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Lethbridge Herald Newspaper Archives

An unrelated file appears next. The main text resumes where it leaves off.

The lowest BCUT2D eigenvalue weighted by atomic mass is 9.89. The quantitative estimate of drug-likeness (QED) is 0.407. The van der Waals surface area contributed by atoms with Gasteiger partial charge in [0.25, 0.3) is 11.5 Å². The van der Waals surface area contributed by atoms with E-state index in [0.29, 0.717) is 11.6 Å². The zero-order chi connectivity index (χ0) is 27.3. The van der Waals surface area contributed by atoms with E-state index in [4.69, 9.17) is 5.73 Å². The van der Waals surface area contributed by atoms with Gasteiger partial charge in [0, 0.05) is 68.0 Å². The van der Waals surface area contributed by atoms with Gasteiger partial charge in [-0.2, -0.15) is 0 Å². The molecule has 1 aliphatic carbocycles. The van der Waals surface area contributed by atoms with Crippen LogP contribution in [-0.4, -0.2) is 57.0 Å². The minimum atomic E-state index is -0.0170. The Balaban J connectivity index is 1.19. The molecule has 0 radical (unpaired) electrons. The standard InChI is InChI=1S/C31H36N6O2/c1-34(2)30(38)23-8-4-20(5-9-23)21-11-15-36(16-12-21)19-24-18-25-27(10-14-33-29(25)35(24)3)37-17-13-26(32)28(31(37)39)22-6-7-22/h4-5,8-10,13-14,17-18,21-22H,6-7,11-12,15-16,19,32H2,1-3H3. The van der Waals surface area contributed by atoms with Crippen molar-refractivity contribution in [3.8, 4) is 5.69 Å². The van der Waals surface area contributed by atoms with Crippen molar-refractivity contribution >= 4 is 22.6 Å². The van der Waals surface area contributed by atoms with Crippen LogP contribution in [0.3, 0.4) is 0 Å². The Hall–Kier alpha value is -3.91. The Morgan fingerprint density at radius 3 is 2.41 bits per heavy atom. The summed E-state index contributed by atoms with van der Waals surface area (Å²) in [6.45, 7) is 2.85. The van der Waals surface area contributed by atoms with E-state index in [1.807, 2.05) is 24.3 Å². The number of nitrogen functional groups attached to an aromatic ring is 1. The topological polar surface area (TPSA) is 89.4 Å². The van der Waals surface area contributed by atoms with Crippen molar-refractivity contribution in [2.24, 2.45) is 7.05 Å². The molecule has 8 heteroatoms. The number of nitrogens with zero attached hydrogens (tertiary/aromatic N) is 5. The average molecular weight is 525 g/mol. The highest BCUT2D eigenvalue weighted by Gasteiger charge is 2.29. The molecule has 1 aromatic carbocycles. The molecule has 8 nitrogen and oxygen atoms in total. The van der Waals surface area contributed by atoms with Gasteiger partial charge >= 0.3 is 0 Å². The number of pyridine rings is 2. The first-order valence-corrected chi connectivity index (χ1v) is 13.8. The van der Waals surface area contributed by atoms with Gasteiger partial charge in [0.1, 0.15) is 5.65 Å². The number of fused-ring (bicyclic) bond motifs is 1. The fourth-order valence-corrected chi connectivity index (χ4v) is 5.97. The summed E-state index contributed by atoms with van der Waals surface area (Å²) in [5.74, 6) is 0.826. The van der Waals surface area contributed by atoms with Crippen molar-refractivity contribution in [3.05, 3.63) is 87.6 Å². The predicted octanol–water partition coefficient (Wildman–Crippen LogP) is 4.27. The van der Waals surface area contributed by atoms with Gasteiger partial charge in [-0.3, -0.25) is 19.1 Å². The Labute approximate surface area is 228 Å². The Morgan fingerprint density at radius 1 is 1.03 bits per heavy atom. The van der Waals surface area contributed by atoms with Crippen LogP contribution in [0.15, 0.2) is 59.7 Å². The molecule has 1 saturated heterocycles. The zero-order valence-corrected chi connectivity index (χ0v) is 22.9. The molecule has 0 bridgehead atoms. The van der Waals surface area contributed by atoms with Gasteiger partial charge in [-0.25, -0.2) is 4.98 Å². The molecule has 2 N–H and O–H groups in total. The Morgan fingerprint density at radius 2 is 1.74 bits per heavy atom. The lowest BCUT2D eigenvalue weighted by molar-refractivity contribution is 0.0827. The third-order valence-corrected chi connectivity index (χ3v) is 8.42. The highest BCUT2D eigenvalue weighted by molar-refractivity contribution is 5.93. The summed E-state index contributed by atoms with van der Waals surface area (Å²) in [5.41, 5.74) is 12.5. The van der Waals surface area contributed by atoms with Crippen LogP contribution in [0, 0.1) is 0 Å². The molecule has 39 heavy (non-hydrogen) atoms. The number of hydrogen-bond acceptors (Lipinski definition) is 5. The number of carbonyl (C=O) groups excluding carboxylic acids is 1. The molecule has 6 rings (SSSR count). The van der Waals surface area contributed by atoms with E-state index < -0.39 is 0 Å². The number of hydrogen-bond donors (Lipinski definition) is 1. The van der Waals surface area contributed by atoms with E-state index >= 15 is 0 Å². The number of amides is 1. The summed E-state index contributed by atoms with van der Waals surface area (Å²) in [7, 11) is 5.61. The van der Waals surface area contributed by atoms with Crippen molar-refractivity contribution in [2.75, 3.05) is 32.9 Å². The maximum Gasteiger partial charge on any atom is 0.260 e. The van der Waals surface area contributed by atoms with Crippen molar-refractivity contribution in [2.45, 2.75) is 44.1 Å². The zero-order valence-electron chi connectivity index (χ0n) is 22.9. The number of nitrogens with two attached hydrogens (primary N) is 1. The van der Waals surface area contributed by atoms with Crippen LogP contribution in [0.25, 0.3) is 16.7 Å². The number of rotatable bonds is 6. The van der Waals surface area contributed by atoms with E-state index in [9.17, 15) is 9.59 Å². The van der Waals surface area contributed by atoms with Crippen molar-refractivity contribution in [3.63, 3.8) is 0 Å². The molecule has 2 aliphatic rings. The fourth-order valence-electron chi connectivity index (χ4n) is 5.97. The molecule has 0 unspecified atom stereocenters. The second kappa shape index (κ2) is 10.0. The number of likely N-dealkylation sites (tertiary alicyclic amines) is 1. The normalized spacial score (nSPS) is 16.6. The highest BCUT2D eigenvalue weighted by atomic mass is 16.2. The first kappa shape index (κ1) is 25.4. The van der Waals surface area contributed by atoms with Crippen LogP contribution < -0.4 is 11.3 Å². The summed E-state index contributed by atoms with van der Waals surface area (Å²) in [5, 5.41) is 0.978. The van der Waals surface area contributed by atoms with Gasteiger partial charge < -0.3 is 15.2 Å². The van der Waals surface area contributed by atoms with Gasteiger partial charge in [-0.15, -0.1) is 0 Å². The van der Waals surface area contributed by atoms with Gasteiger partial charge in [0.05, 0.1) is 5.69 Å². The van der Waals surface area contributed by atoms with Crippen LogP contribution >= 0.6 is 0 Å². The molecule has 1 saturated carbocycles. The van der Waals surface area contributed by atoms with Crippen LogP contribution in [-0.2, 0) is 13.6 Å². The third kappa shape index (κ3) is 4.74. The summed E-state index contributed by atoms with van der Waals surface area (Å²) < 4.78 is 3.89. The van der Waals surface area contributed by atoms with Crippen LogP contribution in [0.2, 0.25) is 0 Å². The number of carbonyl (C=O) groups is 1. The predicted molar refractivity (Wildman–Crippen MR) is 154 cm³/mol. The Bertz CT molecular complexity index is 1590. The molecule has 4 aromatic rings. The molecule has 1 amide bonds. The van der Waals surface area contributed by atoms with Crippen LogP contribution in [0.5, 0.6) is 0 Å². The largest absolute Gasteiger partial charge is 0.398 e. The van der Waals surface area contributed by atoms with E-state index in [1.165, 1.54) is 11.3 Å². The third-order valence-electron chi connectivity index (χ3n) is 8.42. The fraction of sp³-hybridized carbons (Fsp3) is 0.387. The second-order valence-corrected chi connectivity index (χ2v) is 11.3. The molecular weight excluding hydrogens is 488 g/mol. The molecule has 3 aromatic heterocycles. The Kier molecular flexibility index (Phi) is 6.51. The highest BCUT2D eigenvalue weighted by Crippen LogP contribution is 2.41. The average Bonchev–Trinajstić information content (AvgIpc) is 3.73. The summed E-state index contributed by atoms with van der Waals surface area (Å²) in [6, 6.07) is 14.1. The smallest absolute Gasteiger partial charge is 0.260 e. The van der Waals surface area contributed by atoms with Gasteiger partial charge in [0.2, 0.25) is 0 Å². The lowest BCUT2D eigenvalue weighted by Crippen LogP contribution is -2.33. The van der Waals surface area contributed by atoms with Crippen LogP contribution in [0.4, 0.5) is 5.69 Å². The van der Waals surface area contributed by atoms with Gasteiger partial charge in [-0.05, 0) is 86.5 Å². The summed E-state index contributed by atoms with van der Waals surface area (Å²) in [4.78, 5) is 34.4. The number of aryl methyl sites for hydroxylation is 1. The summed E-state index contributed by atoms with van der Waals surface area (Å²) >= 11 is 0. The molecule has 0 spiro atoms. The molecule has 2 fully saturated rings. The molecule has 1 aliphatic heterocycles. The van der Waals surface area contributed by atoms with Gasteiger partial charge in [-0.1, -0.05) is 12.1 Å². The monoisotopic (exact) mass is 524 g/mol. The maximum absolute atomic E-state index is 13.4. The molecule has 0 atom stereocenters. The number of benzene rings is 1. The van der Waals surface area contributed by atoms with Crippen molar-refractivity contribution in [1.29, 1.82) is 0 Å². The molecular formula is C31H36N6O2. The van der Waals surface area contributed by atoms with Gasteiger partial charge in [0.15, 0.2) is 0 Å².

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Lethbridge Herald, The (Newspaper) - March 28, 1973, Lethbridge, Alberta 36 THE IETHBRIDGE HERAID _ Wednesday, March 28, 1973 WE KNEW IT ALL ALONG Herald Legislative Uiii-cuu EDMONTON The Lctll- bridge Herald last week was in- cluded in Highways Minister Clarence Copithome's list of "major pnpci's." Grant Notlcy (NDP-Spirit niver-b'airview) nskcd if high- way construction projects arc advertised for tender in news- papers in the communities where flic work is to be clone. The minister replied no, "As a ru.'e, we inly ict the major papers in Lcthbridgc, Calgary and Edmonton." However, Mr. Copithornc saici "Tile contractors know of the procedure and watch the major papers." Some other government an- nouncements are advertised in all newspapers in the province, while others are advertised only in Calgary and Edmonton. "Mr. Notley asked "in light cf your concern about decentrali- zing of industry and econotnic opportunity" would the high- ways minister consider ad- vertising in all newspapers. The minister said no. Sloto journey Moving day for a Saturn IB ot Kennedy Space Cen- ter marks a major step forward [n the Skylab orbital workshop project. The huge rocket makes the slow jour- ney from the huge assembly building To the launch site for tile first stage of the manned orbital workshop, launch is scheduled for May. Now you can fly to Britain and Europe on a WAHDAIR Charter without joining a club. This year, 1NTERVAC will have Ihe mosl charter seats lo Britain and Europe-viaWARDAIR.Fly in first class style aboard a luxurious WARDA1R Boeing 707 Jet. Compli- mentary services include delicious In-flight meals and refreshments. Infants uncle r two are carried free of charge. Isn't this your year for Britain and Europe? Check the flight listings and plan nowl New Advance Booking Charter1 rules simply require thatyou pay a non-refundable per passenger AT LEAST 15 days prior to May departures, 30 days prior to June departures, 60 days prior lo J uty, August departures and 90 days for all remaining flights-see flight listings. M flights depart from, and relum fo Edmonton International Airport or Calgary's McCall Field, Arrivals and departures in Britain and Europe are tram Gatwick Prestwick, Schiphol (Amsterdam] or Frankfurt Main airports, depending on destinaiioa additional charge of S5.00 per passenger win be mado for Fare Protection Insu ranee. BOOK WELL IN ADVANCE OF FINAL CLOSING DATES AND GET THE FLIGHTS YOU WANT. (Booking dates shown are the final dates on which we must file passer aerlists in Ottawa.) EDMOOTONTO LONDON A.T.C. WENT. NO. SEPTVOC GatSepL29 5atSepL29 TTiurs.Oct4 Bun. Oct. AT LEAS FA Apr. 27 Fit May.] 3 r.-BOQKATLE WeAOctlT SuaOct2l S Wea.Oet.3l 17 days 24 AST 90 W S7d3ys ?2daj's 22 AD VAN C SOLO OUT SOLD OUT YS IN ADV; June 21 June 29 June JuiyS July 1018 1017 NCE 10-JOA 10403 1029 1041 CALGARYTO LONDON HO, APRIL FLIC Tws.Apc.3 Sjn.tpT.22 SEPT. 23- Oi Sun. Sept. 33 Sun. Sept. 23 TTHJrs.Sepl.27 Sur.Oel.7 Morv.Apr.33 Man. May 1 4 T. If -BOOK A EjrvOet.T4 Eun.Oct.2S Eun.CcLIS Wed. rtav. LEAST 1E 10 days 22 (Jays r LEASTS 21 days Satfays 21davs 27 IN A SOLD OUT SOW) OUT 1 DAYS IN A JuTieJS Juris 25 June 23 Jury 9 1709 710 OVAtiCE 73JA 722 735 723 EDMONTON TO LONDON BOOKl A.T-C. BEFORE MAY3-MAY31-BOOKATLEAST15 IN Thura. June June Thurs. tA ID JUNE 10-JUNE14-BOQK AT LEAST 30 DAYS IN July July AUG. 1 3-AU G. 23 -BOOK AT LEAST 60 DAYS IN days I June Sun. Aug. days 1 June Jure 90 DAYS IN Bun. Sept. Thurs. Sepl. Oct. Sun. Del, 5 Oct. EDMONTON TO LONDON RETURN RETURN I DURATION OOKl A-TJCL reEHr HO. OU ME 24-23 -BOOK AT LEAST 30 DAYS IN ADVANCE SuruJutylS I 21diya I May24 I 1QJ3A 5un.June2f I 1 35days May24 19333 JULY S-AU G, 5 BOOK AT LEAST 60 DAYS IN ADVANC E Thuia. Sun.Aug.5 SuaAug.S May 22 25 JuneS Juries 1033B 1024 103EA, 1036B CALGARY TO LONDON RETURN OTHER EUROPEAN DESTINATIONS EDMONTON TO AMSTERDAM RETURN Wed. July 4 Wed, Aug. I 1D07 EDMONTON TO FRANKFURT RETURN Yted.WayW VJad.Jur.eM Wsd.Juiyia Wetf-Aug.15 1 1 SSflavs Mon.Aui.n 25 days Mon.SspLIO 1 Mon.Ctt.8 J S3E9 7 SOLD OUT May 13 Jur-gl5 1012 10W 10H 1015 EDMONTOH TO PRBSTWICK RETURN CALGARYTO AMSTERDAM RETURN Won. Apr. 9 30 Vfel.Jur.927 VAsd.JutySS Won.Jjrfl25 Won. Aug. M )Xon. Sept 17 Mo rv Oct. dry? 25 28 1MO SOLD OUT May 25 Jvne22 742 744 7JS 74S CALGARY TO FRANKFURT RETURN Wed. U 1 6 Wirv Jury 30 737 ?sa CALGARYTO LONDON BOOK IDEm.NO. MAY.FL1GH Thilrs 10 Sun. May BOOK AT Sun. May 27 Thuis.Jur.e7 AST 15 D Sltfaya ?3days 35 IN AD Apr.n SOLO OUT EOLD 7J4A 734B 711 712 ANCE AT 30 IN Eurt.Juno3 Sun. June 3 TnurS-J line? Sun.Junel? June 24 Surt. July suss za a SOLD OUT SOLD OUT SOLO cur May 1 72EB 713 727A 72 7B 714 715 1H Thurs. Aurj.Ta I IS Sun.fluj.25 I 1 Sun. E-SOI. ff> 35 ay! S3 I 7t9-Jur.Q2S Jure S EPT. 3-SEPT. 1 3 BOOK AT LEAST OC DAYS TH 75iA 1 753a AJ RCRAFT CAPACTTY: TOT JETa-tB3 Irtervac hsi (or ail WARDAJR seats. ftfghli try iha INTERNATIONALmvACATIONS LTD. RVAC JULY f-AUG.12-BOGK AT LEAST GO DAYS INADVAHCE jn-Juryl jn.Jury! jn! July 29 iurs.A-jg.2 un.Aog.12 un.Aua.12 n.Aug.19 ui3.Aiig.l6 n, Aug. 13 21 days 35 days 28 2 1 d ays US days 35 flays P l (fays SOLO OUT Way 1S 18 May 29 Jurist SEE YOUR LOCAL TRAVEL AGENT OR CALL INTERVAC: ASK your operator for: ZENITH 9am.-9p.mMOM-FRI. 10 am.-5 pju SAT.-SUNL A wholly own edsubsidiaryol WARDA1R AMA World Travel Service 60S Slh AVE. S. PHONE 328-1 1 81 P. lawson Travel Lid. MARQUIS HOTEL PHONE 327-4094, 328-3000 Art Williams Agencies Ltd. CENTRE VILLAGE MAIL PHONE 326-8184 HANOI Trees hide damage of war and neglect HANOI (AP) Hanoi Is a city between war and peace. Of- ficials are- still counting tha dead and wounded from last December's United States air raids and assessing the dam- age. By Horst Pass of Ihe Associated Press Premier Phani Van Dong and other government leaders ex- hort the North Vietnamese (P remain vigilant and ready for all eventualities. But the people of Hanoi appear relaxed, ready (o enjoy life a bit more and ea- ger to rebuild and improvt their war-battered capital, Hanoi's mayor, Tran Duy Hung, is a bespectacled doctor who has run the city since 1954. He is described as "a good friend of the late Uncle Ho Chi Minh." "Our facilities are not as eood as in your he said in greeting some Western reporters, "not even as good as in Saigon. "Except for five relatively calm years after we took over from the French colonialists we always had to be vigilant and prepared for war and attack." At first glimpse from the air, central Hanoi still looks like the graceful French colonial city of it was .before all the fighting began 30 years ago. But age shows A close look, however, shows the cracks and wrinkles of age, facades that have not been painted for decades, dilapi- dated, overcrowded mansions once inhabited by French colo- nial officials. Massive trees that still Una every boulevard hide much of the damage that decades of neglect, austerity and war have done to the "Flying as the name Hanoi can be translated. Hanoi, the capital of Vietnam since it was first united in 1010, always has been considered a more cultured, more beautiful city than Saigon, which was pri- marily a port, administration and business centre. Wliile Hanoi obviously has Buffered from the priorities of a war economy, massive destruc- tion by the U.S. air war is lim- ited to a few no- tably where bombs hit residen- tial areas. Hanoi's mayor said that in the whole municipality of 000 square kilometres, In Bis December raids alone homes were destroyed. Bombs hit 72 of Hanoi's 102 districts and.all four districts of the dty centre were hit, he added. While it is difficult to confirm these statistics, occasional stray bomb hits are visible all over the city. Poor areas hit Massive destruction can be seen in a densely populated poor district along Kham Thien Street, hit in December by heavy bombs dropped by B-52s. The target may have tha Hanoi railway station, about 500 yards away. It remained intact. The scenes along Kham Thien Street recall destroyed cities in Germany after the Second World War. Temporary bamboo and patch-roofed shelters have been built by survivors on the rubble of their flattened houses. To get to their homes people have to use trails that circle craters made by bombs. These craters are filled with stinking refuse and foul water. One family lives in the still- standing half of its two-storey house, as if on a stage, In the evening a curtain is pulled to replace the missing wall. A woman, holding her baby, gropes through a pile of rubbla sorting out bricks that can be salvaged for the future recon- struction of Kham Thien dis- trict. A hundred yards away women and children dig out remnants of a wall, also trying to save unbroken bricks. The people of Kham Thien have to work with their hands. Not one construction machine was visibile, and all the bricks prepared for reconstruction were those clawed from the ruins. Thousands killed It is unclear how many people were killed in fhis worst raid on any residential area in Hanoi. The mayor speaks of several hundred. But Western sources who were in Hanoi during the raid and witnessed rescue work believe several thousand were killed. They believe the North Viet- namese government seeks to protect its reputation of having been generally successful in holding down civilian casualties by evacuating all but the most needed and by building as many air raid shelters as pos- sible. Hanoi's mayor said that o! people in the city's four central districts, were evacuated during the December raids. In the ruins of Kham Thien district, heavy casualties are evident everywhere. In home a one-room shelter In a nwlti-storey house that col- lapsed except for the ground floor six tablets on the ances- tor altar bear the date of a B-53 raid. The widow who Hved broke into tears when ques- tioned about the loss of her hus- band, four children and a rela- tive. Kham Thien is one area in Hanoi where children do not joke with Western visitors or pose grinning for photographs. According to residents, many are orphans living with rela- tives. The other showpiece of de- struction of non-military targets is the Each Mai Hospital, re- ported as twice hit by B-52 raids. Bach Hanoi's largest hospital, is destroyed from ana end to the other. Rails not hit It may be assumed that adjacent railway refuelling and parking area was the real tar- get. Rails lead past the hospi- tal, but they were not put out of action. Reconstruction has not yet be- gun in earnest. Workers, mostly women, cart and stack salvaged bricks. Walls and roofs that can be repaired are slowly fixed. The hospital has no patients now, but medical classes con- tuiue. A maternity and parent- hood advice class was held in open air, the professor speaking from UM steps of smashed building. When American prisoners ot war ride In buses from Hanoi prisons to Gia Lam Airport they can see the result of what the U.S. Air Force called a 100-per- cent successful raid on Hanoi railway yard and repair facility. It was utterly destroyed. Rail- way cars were thrown about in the blast of heavy bombs. Al- most no building can bo recog- nized for what it once was. Residential areas around tha yard are being repaired or re- palced by temporary homes, some being contructed even at night in the light of n few dim bare bulbs. Bombs that splashed into neighboring paddies are almost forgotten. Fanners filled in tin holes and rice is already green- Ing. Hanoi was not among ths cities bombed heavily by American Navy and Air Force. Other towns were reported com- pletely destroyed. ;